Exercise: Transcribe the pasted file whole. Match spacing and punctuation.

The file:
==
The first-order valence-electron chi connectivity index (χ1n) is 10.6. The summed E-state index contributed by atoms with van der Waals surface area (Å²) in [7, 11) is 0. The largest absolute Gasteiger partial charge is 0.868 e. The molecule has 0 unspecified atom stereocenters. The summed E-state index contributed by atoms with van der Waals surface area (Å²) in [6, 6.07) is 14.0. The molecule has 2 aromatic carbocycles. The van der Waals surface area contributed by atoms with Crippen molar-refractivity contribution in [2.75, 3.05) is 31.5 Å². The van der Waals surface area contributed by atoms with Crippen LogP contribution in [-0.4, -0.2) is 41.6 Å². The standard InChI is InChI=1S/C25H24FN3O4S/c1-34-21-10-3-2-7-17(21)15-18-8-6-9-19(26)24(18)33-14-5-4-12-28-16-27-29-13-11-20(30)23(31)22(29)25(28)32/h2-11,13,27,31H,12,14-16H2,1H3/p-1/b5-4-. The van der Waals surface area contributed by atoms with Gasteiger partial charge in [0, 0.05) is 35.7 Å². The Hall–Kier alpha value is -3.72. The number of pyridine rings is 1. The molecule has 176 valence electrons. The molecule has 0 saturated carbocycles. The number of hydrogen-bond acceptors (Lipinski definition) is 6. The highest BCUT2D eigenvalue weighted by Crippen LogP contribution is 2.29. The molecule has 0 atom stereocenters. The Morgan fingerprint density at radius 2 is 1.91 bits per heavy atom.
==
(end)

The first-order valence-electron chi connectivity index (χ1n) is 10.6. The summed E-state index contributed by atoms with van der Waals surface area (Å²) in [7, 11) is 0. The largest absolute Gasteiger partial charge is 0.868 e. The molecule has 0 unspecified atom stereocenters. The summed E-state index contributed by atoms with van der Waals surface area (Å²) in [6, 6.07) is 14.0. The molecule has 2 aromatic carbocycles. The van der Waals surface area contributed by atoms with Crippen molar-refractivity contribution in [2.75, 3.05) is 31.5 Å². The van der Waals surface area contributed by atoms with Crippen LogP contribution in [-0.4, -0.2) is 41.6 Å². The standard InChI is InChI=1S/C25H24FN3O4S/c1-34-21-10-3-2-7-17(21)15-18-8-6-9-19(26)24(18)33-14-5-4-12-28-16-27-29-13-11-20(30)23(31)22(29)25(28)32/h2-11,13,27,31H,12,14-16H2,1H3/p-1/b5-4-. The van der Waals surface area contributed by atoms with Gasteiger partial charge in [0, 0.05) is 35.7 Å². The Hall–Kier alpha value is -3.72. The number of pyridine rings is 1. The molecule has 176 valence electrons. The molecule has 0 saturated carbocycles. The number of hydrogen-bond acceptors (Lipinski definition) is 6. The highest BCUT2D eigenvalue weighted by Crippen LogP contribution is 2.29. The molecule has 0 atom stereocenters. The Morgan fingerprint density at radius 2 is 1.91 bits per heavy atom.